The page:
Try Something New to Drink This Winter
It’s always amazing to us how weather can influence our choice of beverages. Summer heat prompts rosés and sauvignon blancs. Fall calls for zinfandel and Spanish reds. Winter? Big, complex cabernets – or something different, like cognac or port. Today, we offer you a diversion from your usual winter fare.
Cognac, representing less than a percent of the world’s spirits consumption, is an afterthought to many of today’s spirits enthusiasts. Maybe cognac shares the same stuffy, vague image that plagues port.
Traditionally, cognac was a solo performer, consumed neat in a glass snifter at the end of a sit-down meal. You probably have seen images of this in vintage movies. Millennials, who don’t appear to cling to tradition as much, strive to craft their own path through life by discarding ritual and convention. They renewed interest has driven cognac sales higher.
Cognac is pretty easy to comprehend. It is essentially made by double distilling a weak, acidic wine (7-9 percent alcohol), made from at least 90 percent ugni blanc (also known as trebbiano), colombard, and folle blanche grapes.
The grapes must be sourced from the region surrounding the French village of Cognac. A series of letters codify aging. VS indicates 2 years in wood, VSOP. 4 years in wood and XO signifies 10 years of oak aging. The result when done right is an elegant, smooth spirit with caramel and vanilla scents and flavors with subtle fruit and sometimes-spicy notes that clocks in at about 80 proof.
If you are a fan of American whiskeys or un-peated scotch, cognac should be on your must-try list.
Prices vary wildly with tasty mass-market brands Hennessey and Courvoisier offering VS selections in the low to high $30s. On the other hand, Remy Martin King Louis XIII retails for about $3,500 if you can find it.
We recently tasted four cognacs that represent widely available brands and span the spectrum of aging and styles.
Pierre Ferrand Cognac VS 1840 Original Formula 90 proof ($44-$49). This spicy, boldly flavored cognac harkens back to the late 1800s when cognac served as a popular cocktail ingredient. Caramel, fruity (orange marmalade), and a hint of licorice notes highlight with a slight alcoholic burn and points to using it as a cocktail ingredient possibly as a substitute rye. So, try it in Manhattans, old fashions, or sidecars for a delicious cocktail experience.
Courvoisier VSOP Cognac 80 proof ($35-$50). Very smooth and elegant in the nose and mouth. Grilled nuts, orange zest and vanilla define this extremely smooth and elegant cognac that stands beautifully by itself.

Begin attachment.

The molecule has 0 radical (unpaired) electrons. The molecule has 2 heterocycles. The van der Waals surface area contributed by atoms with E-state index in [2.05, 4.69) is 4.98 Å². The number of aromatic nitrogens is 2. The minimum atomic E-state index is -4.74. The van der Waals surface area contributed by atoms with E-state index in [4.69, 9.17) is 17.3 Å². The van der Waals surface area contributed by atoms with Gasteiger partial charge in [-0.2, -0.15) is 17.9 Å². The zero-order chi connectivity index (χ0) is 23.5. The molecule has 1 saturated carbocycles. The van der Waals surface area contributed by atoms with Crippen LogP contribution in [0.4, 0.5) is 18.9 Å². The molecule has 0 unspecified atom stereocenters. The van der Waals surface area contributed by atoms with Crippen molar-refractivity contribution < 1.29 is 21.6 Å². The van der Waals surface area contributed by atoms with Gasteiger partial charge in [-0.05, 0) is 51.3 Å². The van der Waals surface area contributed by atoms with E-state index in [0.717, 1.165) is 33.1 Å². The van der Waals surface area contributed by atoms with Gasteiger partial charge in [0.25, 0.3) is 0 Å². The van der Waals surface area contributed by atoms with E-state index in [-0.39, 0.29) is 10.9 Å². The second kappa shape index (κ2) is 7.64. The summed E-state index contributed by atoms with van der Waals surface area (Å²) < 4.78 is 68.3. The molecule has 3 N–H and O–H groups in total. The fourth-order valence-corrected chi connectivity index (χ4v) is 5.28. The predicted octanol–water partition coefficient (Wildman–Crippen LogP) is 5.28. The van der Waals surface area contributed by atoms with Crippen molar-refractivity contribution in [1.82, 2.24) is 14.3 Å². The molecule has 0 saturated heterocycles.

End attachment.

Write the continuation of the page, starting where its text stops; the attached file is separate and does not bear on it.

Hardy Cognac VSOP Organic 80 proof ($59-$65). A very nice selection for those seeking somewhat rare, organically-made spirits. Pear nose and flavors with caramel and a hint of citrus. A bit of a bite in this one.
Delamain Cognac XO Pale and Dry ($112-$120) 80 proof. The higher cost of this delicious nectar is a reflection of the extra time spent in old oak barrels. Exquisitely smooth and elegant, this cognac is crafted from blending 20- to 25-year-old cognac with no sugar or caramel added, hence the paler color of the liquid. Dried fruit flavors with a bit of vanilla and the barest whiff of licorice come together to create a truly memorable drink.
Last spring, we traveled to New York to participate in a preview of the acclaimed and widely declared 2016 vintage ports scheduled for release in the fall. Fast-forward to this winter and the first-declared port vintage since 2011 is now available in stores. Most of the big brand names such as Dow, Graham, and Croft are sporting price tags in the $100 range typical for newly released vintage port. In a departure from historical styles, many of these wines are appealing now. That belies the traditional 10- to 20-year wait required by vintages of yore. Still, most will benefit from decades of aging for those so inclined to enjoying aged port.
If these admittedly hefty price tags are outside of your comfort zone -- and you are not inclined to wait 20 years -- alternatives exist.
We recently tasted three ready-to-drink releases from Dow and Graham that are much easier on the pocketbook at $25 and $45 for a 750ml bottle.
Graham’s Six Grapes Reserve Porto ($25 -$28) is an industry standard bearer and is made from the same vineyards that produce Graham’s vintage ports. It sports fresh bright cherry and plum notes with a whiff of violets.
The newest in a series of special releases is the Graham’s Six Grapes Reserve Special River Quintas Edition ($42). This wine features a bit more structure and tannin than the regular Six Grapes, but only 1,000 cases have been produced. Plum and cassis notes dominate with more tannin than the standard Six Grapes release.
We were impressed with Dow’s 2012 Late Bottled Vintage Port ($24). 2012 was a drier cooler season than normal and followed the widely declared 2011 vintage. Late bottled vintage ports are held in barrel for an extended period of time to hasten the maturing process and are ready to drink upon